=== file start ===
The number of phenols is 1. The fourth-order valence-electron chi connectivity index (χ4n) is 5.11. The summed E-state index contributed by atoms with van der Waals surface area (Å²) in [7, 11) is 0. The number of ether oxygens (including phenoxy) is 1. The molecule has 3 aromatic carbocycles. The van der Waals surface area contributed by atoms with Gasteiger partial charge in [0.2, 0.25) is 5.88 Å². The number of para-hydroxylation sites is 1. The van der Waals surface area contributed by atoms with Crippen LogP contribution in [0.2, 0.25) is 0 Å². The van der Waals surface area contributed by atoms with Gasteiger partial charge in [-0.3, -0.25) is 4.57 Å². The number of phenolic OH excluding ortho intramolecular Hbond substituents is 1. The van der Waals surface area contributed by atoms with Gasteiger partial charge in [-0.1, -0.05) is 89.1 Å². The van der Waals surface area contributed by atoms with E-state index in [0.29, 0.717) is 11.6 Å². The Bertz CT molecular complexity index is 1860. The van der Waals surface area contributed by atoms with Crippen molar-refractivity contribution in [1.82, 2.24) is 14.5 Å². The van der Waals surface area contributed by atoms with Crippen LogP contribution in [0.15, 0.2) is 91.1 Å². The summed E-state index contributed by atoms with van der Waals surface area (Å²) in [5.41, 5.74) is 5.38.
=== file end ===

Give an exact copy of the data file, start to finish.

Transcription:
The number of phenols is 1. The fourth-order valence-electron chi connectivity index (χ4n) is 5.11. The summed E-state index contributed by atoms with van der Waals surface area (Å²) in [7, 11) is 0. The number of ether oxygens (including phenoxy) is 1. The molecule has 3 aromatic carbocycles. The van der Waals surface area contributed by atoms with Gasteiger partial charge in [0.2, 0.25) is 5.88 Å². The number of para-hydroxylation sites is 1. The van der Waals surface area contributed by atoms with Crippen LogP contribution in [0.2, 0.25) is 0 Å². The van der Waals surface area contributed by atoms with Gasteiger partial charge in [-0.3, -0.25) is 4.57 Å². The number of phenolic OH excluding ortho intramolecular Hbond substituents is 1. The van der Waals surface area contributed by atoms with Gasteiger partial charge in [-0.1, -0.05) is 89.1 Å². The van der Waals surface area contributed by atoms with E-state index in [0.29, 0.717) is 11.6 Å². The Bertz CT molecular complexity index is 1860. The van der Waals surface area contributed by atoms with Crippen molar-refractivity contribution in [1.82, 2.24) is 14.5 Å². The van der Waals surface area contributed by atoms with Crippen LogP contribution in [0.15, 0.2) is 91.1 Å². The summed E-state index contributed by atoms with van der Waals surface area (Å²) in [5.41, 5.74) is 5.38.